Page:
Big Idea:  When God restores us, He wants us to enjoy His forgiveness and learn to love Jesus more than our sin.

Context:  It’s been several weeks since Jesus’ crucifixion.  Peter was feeling directionless, and in John 21:5, he declared that he is going fishing.  The other disciples went with him.  They fished all through the night but did not catch anything.  A stranger appeared on the shore and advised them cast the net on the other side of the boat.  The disciples did and the nets immediately filled with fish (ironically, this same scenario had happened once before in Luke 5).  John realized the stranger was Jesus, so Peter jumped out of the boat and swam to Him.  Jesus had a fire going, and the disciples ate fish and bread.  

As they ate, Jesus broke the silence and essentially asked Peter, “Do you still think you love me more than the rest of these guys?” (vs. 15).  We can imagine Peter was humbled as he remembered his denial of Jesus, and he meekly responded that yes, he does love Jesus.  At some point, Peter and Jesus walk away from the others to talk.  Jesus asked him again (vs 16) if he loves Him.  Peter said yes, and Jesus told him to tend His sheep.  Peter and Jesus continue walking, and in verse 17, Jesus asks him again if he loves Him.  Peter was grieved out of fear that Jesus didn’t believe him, and he said, “Lord, you know that I love You.”   Jesus told him again to take care of His people, and then He said, “You follow Me.”  Peter knew he was forgiven, restored, and called; He would be used again.

Observation:  Jesus’ response to Peter’s betrayal is amazing.  He could have ignored him, been sarcastic, given him a guilt trip, indebted him, belittled him, or shamed him, but Jesus didn’t.  He approached Peter on the basis of relationship and love.  There is no one that has been wronged by someone as egregiously as Peter wronged Jesus.  This speaks volumes to us.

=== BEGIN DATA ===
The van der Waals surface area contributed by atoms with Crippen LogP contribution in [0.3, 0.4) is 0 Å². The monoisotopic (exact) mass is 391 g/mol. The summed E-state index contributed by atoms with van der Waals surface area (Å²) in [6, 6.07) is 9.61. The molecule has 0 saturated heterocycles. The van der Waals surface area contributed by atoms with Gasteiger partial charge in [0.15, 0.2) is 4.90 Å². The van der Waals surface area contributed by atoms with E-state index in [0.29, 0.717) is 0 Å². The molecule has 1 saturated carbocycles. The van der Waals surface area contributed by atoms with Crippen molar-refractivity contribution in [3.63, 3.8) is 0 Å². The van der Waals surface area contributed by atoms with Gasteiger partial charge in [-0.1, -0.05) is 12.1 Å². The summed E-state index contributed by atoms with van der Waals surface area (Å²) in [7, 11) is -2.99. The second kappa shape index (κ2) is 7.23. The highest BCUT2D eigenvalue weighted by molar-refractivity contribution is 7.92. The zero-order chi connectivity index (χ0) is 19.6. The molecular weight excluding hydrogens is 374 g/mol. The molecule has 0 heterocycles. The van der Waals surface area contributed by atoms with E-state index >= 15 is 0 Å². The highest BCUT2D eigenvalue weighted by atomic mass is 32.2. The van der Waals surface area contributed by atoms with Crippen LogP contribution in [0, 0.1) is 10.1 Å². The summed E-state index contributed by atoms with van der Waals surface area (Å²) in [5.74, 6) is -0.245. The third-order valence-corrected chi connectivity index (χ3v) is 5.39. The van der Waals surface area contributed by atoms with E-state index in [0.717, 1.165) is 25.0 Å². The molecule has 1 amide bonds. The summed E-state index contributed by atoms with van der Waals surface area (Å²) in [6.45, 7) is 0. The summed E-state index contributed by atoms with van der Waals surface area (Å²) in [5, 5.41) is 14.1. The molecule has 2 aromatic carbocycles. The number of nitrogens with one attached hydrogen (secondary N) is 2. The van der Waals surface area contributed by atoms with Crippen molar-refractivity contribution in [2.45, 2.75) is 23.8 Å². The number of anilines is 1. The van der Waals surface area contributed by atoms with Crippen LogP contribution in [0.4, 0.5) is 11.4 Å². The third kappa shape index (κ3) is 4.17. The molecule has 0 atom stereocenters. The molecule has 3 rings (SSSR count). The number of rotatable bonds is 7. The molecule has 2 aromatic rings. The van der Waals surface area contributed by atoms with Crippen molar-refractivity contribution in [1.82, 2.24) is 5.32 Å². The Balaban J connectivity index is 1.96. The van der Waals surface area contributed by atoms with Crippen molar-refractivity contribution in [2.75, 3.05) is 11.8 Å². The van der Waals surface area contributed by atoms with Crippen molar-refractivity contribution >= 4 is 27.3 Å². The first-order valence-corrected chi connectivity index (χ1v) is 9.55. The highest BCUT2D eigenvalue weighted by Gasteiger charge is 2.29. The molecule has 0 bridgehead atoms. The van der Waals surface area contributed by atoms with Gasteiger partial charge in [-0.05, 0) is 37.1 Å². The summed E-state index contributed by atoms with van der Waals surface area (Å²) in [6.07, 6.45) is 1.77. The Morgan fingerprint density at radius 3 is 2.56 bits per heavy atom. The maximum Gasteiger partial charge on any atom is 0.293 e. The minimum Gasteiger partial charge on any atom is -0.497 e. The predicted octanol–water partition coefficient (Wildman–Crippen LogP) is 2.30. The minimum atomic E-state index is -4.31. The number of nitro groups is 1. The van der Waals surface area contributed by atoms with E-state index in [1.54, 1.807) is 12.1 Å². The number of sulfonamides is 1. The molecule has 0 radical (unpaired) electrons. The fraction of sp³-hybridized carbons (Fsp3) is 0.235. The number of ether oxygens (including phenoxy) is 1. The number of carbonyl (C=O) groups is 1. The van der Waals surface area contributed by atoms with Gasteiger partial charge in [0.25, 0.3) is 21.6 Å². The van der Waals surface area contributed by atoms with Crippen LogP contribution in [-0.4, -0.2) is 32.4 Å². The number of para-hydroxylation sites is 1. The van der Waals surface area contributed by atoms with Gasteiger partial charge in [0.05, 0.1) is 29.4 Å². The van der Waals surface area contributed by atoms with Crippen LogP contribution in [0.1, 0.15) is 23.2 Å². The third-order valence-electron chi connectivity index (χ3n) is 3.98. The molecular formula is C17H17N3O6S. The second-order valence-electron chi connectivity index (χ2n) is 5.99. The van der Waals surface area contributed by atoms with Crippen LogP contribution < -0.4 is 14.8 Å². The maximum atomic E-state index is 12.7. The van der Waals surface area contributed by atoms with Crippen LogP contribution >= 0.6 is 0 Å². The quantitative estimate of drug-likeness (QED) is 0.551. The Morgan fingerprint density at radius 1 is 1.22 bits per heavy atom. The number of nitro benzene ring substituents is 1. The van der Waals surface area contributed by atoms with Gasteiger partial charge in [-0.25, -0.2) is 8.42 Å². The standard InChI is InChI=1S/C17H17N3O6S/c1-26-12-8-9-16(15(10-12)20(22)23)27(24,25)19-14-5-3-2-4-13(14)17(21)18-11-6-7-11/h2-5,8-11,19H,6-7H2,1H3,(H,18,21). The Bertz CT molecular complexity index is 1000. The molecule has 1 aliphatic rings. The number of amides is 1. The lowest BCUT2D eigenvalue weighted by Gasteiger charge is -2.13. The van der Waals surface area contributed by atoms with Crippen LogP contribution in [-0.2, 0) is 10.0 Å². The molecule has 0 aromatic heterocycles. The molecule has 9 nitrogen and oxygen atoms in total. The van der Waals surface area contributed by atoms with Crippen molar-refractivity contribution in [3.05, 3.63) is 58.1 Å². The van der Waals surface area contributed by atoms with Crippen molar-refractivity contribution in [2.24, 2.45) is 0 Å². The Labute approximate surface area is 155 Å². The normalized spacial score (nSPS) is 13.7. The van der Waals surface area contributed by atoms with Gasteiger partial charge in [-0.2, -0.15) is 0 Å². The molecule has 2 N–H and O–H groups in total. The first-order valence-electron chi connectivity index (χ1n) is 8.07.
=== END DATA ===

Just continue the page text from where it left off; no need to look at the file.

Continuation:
Peter has always been a man of action, and Jesus told Peter in this passage to back up those actions by loving and serving others.  This doesn’t make up for Peter’s sin but ratherdemonstrates that he does love Jesus.  We often serve with the wrong motives.  We to try to make up for the debt we feel by punishing ourselves, but check your motivations.  Serving others is one of the best ways we can prove that we love Jesus.  We serve for this reason not to appease our conscience.

Application:   How do we get back into God’s good graces after committing terrible sin?  Beyond confession and repentance, nothing.  God doesn’t want us to work and make up for it or pay Him back.  Jesus did that for us on the cross.  God wants us to enjoy His forgiveness and learn to love Him more than our sin. Experiencing the restoration of our sin makes Jesus all that more valuable and beautiful in our lives.  Grace isn’t amazing unless sin is real, and the more we are confronted with our sin, the more amazing His grace becomes.

Imagine yourself standing alone with Jesus.  He looks at you knowingly and says, “Do you love Me more than you love your sin?  Without comparing yourself to anyone else, do you have honest affection for Me?”  What would you tell Him in that moment?  What sin struggles do you have right now that you would no longer have if you loved Jesus more than your sin?  How are you serving others to show that you love Him?  Think of the sin you have in your life.  The way to conquer it is by intensifying your love of Jesus.